Consistent with its statutory mandate, the Committee seeks to foster maximum employment and price stability. The Committee expects that, with appropriate policy accommodation, economic growth will proceed at a moderate pace and the unemployment rate will gradually decline toward levels the Committee judges consistent with its dual mandate. The Committee sees the downside risks to the outlook for the economy and the labor market as having diminished since the fall. The Committee also anticipates that inflation over the medium term likely will run at or below its 2 percent objective.
To support a stronger economic recovery and to help ensure that inflation, over time, is at the rate most consistent with its dual mandate, the Committee decided to continue purchasing additional agency mortgage-backed securities at a pace of $40 billion per month and longer-term Treasury securities at a pace of $45 billion per month. The Committee is maintaining its existing policy of reinvesting principal payments from its holdings of agency debt and agency mortgage-backed securities in agency mortgage-backed securities and of rolling over maturing Treasury securities at auction. Taken together, these actions should maintain downward pressure on longer-term interest rates, support mortgage markets, and help to make broader financial conditions more accommodative.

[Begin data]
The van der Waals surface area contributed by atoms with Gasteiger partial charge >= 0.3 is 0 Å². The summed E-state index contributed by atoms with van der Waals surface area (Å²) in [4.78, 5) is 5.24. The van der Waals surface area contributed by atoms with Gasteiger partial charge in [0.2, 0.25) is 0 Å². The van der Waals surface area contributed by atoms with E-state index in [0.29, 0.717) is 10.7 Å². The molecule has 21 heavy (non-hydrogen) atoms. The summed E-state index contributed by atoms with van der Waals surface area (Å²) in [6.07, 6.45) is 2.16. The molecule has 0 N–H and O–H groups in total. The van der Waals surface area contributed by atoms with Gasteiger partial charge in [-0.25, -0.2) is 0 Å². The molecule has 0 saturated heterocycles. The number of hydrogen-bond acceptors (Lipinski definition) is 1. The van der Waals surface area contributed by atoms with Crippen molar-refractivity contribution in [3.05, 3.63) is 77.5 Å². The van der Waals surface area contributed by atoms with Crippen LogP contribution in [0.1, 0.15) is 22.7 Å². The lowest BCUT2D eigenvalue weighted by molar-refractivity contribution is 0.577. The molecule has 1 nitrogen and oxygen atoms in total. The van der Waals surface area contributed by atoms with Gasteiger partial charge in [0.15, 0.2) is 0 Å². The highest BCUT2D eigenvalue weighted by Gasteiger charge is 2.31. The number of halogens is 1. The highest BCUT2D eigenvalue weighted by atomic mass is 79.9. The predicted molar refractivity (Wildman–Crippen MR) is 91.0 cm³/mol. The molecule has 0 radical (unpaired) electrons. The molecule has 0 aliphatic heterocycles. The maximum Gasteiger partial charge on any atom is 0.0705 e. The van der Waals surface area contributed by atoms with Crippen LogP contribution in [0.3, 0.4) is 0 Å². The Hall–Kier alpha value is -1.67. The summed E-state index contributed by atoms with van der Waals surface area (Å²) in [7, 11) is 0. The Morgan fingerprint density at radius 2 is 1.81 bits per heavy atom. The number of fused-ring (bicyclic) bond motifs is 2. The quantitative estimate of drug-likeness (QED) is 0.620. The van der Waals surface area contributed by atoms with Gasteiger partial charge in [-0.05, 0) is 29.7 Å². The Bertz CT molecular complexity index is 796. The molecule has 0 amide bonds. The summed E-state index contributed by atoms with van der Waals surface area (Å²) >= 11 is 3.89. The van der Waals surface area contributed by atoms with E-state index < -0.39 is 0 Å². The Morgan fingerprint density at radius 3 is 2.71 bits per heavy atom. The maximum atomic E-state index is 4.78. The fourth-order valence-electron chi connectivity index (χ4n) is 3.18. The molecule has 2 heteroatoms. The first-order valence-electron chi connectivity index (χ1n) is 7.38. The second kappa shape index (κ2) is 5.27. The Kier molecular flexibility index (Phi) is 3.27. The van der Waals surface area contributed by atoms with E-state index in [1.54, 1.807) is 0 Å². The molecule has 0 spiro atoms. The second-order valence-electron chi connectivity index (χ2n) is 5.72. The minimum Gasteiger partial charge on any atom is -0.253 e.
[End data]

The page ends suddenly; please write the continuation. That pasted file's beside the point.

The Committee will closely monitor incoming information on economic and financial developments in coming months. The Committee will continue its purchases of Treasury and agency mortgage-backed securities, and employ its other policy tools as appropriate, until the outlook for the labor market has improved substantially in a context of price stability. The Committee is prepared to increase or reduce the pace of its purchases to maintain appropriate policy accommodation as the outlook for the labor market or inflation changes. In determining the size, pace, and composition of its asset purchases, the Committee will continue to take appropriate account of the likely efficacy and costs of such purchases as well as the extent of progress toward its economic objectives.